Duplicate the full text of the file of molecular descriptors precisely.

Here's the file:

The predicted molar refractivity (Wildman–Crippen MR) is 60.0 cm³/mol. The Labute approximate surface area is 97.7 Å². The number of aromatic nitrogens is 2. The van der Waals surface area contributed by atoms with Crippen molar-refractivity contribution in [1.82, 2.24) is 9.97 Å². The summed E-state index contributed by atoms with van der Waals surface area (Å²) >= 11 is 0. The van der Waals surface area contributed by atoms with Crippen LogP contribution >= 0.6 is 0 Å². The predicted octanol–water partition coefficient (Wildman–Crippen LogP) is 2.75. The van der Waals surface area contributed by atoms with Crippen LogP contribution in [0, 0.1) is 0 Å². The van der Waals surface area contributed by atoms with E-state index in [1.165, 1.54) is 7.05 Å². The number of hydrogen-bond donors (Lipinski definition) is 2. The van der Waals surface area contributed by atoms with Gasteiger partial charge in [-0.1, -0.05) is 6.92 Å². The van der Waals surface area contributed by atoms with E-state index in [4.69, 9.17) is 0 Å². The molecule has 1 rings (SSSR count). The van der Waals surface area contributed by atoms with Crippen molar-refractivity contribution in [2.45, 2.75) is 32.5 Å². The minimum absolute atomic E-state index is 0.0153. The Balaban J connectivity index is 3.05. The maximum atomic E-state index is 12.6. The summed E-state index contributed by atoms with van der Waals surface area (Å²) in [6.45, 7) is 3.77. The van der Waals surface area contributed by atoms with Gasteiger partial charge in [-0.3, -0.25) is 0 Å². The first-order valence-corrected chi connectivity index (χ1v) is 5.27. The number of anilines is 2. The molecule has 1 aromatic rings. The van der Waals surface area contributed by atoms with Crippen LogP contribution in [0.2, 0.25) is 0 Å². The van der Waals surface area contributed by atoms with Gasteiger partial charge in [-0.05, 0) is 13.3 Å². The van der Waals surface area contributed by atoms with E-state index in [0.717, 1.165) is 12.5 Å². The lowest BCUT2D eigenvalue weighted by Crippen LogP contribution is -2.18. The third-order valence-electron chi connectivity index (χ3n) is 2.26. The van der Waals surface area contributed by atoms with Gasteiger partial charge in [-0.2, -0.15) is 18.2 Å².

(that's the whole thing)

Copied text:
The predicted molar refractivity (Wildman–Crippen MR) is 60.0 cm³/mol. The Labute approximate surface area is 97.7 Å². The number of aromatic nitrogens is 2. The van der Waals surface area contributed by atoms with Crippen molar-refractivity contribution in [1.82, 2.24) is 9.97 Å². The summed E-state index contributed by atoms with van der Waals surface area (Å²) >= 11 is 0. The van der Waals surface area contributed by atoms with Crippen LogP contribution >= 0.6 is 0 Å². The predicted octanol–water partition coefficient (Wildman–Crippen LogP) is 2.75. The van der Waals surface area contributed by atoms with Crippen LogP contribution in [0, 0.1) is 0 Å². The van der Waals surface area contributed by atoms with E-state index in [1.165, 1.54) is 7.05 Å². The number of hydrogen-bond donors (Lipinski definition) is 2. The van der Waals surface area contributed by atoms with Gasteiger partial charge in [-0.1, -0.05) is 6.92 Å². The van der Waals surface area contributed by atoms with E-state index in [4.69, 9.17) is 0 Å². The molecule has 1 rings (SSSR count). The van der Waals surface area contributed by atoms with Crippen molar-refractivity contribution in [2.45, 2.75) is 32.5 Å². The minimum absolute atomic E-state index is 0.0153. The Balaban J connectivity index is 3.05. The maximum atomic E-state index is 12.6. The summed E-state index contributed by atoms with van der Waals surface area (Å²) in [6.45, 7) is 3.77. The van der Waals surface area contributed by atoms with Gasteiger partial charge in [-0.3, -0.25) is 0 Å². The first-order valence-corrected chi connectivity index (χ1v) is 5.27. The number of anilines is 2. The molecule has 1 aromatic rings. The van der Waals surface area contributed by atoms with Crippen LogP contribution in [0.2, 0.25) is 0 Å². The van der Waals surface area contributed by atoms with Gasteiger partial charge in [-0.05, 0) is 13.3 Å². The van der Waals surface area contributed by atoms with E-state index in [0.717, 1.165) is 12.5 Å². The lowest BCUT2D eigenvalue weighted by Crippen LogP contribution is -2.18. The third-order valence-electron chi connectivity index (χ3n) is 2.26. The van der Waals surface area contributed by atoms with Gasteiger partial charge in [-0.2, -0.15) is 18.2 Å².